Lucretia Cutter is very beautiful, very elegant and very, very clever. An inventor pushing back the boundaries of science, a designer whose creations fill rooms with jaw-dropping beauty, Ms Cutter demands – and deserves – our admiration.
That she is cold, calculating and full of utterly wicked intent only further serves to seduce readers of Beetle Queen by M. G. Leonard (@MGLnrd) into trying uncover her evil plot – involving beetles, genetic manipulation and haute couture – before it is too late.
The world as we know it is under threat (think back to the grasshoppers in the Banks of Plum Creek to remind yourself of the total devastation tiny critters can cause…) and the only people who could prevent disaster are a trio of young friends, prepared to defy their parents, one of whom may have gone over to the dark side.
This sequel to Beetle Boy, a glorious Roald Dahl/Kafka mash-up, is thrilling and deeply satisfying, with characters – authentic, interesting and bags of fun (even when evil!) – who you yearn to meet in real life driving a plot full of satisfying food for thought about our place in the world and how we treat it.
Dusted all over with an iridescent sparkle of magic that comes from combining cutting-edge science with show-stopping glamour, Beetle Queen combines warmth and charm with the addictive adrenalin of (the threat of) terror and a mystery to solve. Hurrah for the Beetle Boy! BOO HISS (but secretly we love you) for the Beetle Queen! Bring on The Battle of the Beetles and the epic show down that can’t come soon enough in the final part of this intelligent, funny, curiosity-inspiring adventure story surely set to become a classic.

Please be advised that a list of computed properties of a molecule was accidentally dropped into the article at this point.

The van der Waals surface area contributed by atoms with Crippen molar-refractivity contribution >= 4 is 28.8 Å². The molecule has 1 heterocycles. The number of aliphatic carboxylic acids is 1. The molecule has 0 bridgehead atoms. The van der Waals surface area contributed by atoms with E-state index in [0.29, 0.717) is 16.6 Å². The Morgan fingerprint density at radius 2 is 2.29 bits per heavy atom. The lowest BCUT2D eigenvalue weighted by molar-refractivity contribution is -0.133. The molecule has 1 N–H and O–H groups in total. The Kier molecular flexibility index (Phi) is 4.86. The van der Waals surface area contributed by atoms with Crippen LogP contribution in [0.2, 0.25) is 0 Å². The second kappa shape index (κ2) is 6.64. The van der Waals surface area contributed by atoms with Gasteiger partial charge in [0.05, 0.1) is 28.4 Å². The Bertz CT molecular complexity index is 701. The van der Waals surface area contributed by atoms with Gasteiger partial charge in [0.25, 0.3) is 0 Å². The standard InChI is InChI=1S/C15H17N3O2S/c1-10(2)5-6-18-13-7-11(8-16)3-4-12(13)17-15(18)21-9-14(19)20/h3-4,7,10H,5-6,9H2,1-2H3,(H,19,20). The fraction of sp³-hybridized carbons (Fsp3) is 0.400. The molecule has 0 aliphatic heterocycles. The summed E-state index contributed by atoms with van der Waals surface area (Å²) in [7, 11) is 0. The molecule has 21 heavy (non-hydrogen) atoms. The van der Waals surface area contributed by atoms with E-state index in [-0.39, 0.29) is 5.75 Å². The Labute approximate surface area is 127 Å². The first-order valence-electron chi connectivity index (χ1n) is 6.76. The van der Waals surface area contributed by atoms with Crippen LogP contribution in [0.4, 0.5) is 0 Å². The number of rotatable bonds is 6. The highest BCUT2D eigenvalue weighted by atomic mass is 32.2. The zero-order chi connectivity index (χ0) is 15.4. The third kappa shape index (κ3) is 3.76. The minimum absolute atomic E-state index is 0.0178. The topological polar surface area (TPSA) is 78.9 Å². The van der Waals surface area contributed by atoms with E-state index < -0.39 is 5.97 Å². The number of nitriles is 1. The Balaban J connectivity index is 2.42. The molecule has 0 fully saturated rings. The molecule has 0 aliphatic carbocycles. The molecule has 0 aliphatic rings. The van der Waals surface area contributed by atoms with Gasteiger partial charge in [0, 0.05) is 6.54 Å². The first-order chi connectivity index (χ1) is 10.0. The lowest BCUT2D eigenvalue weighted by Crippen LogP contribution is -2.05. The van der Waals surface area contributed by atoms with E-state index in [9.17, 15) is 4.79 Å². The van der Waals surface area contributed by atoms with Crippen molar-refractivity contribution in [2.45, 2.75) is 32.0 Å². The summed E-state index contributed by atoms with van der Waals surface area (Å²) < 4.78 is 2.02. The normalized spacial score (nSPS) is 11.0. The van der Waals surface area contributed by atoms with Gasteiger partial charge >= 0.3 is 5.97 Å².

Goodness, there is so much one could do to bring this book out from between the covers and off the pages! We started by dressing me up as Lucretia Cutter…
…and turning the girls’ room into Cutter Couture, Lucretia’s workshop for creating incredible costumes inspired by the beauty of beetles.
If you’d like to use the signs we made, you can download a pdf file here (we printed them on gold paper).
Next we set about desiging our own clothes, embellishing black t-shirts with sequins of all sizes (reminding us of beetle elytra), and beetles cut out from a 2nd hand insect guide found in a charity shop. This part of our playing was inspired by the famous Alexander McQueen butterfly hat, and these clothes made by artist Louise Richardson.
Clothes made, it was time for a snack…
My kids insisted I post this picture to show you how it went for me…
Books certainly have the power to take you to places and give you experiences you’ve never had before!
Music which you might enjoy alongside this book includes:
Other activities which would go well with the book include:
Disclosure: I was sent a free review copy of this book by its publisher, Chicken House.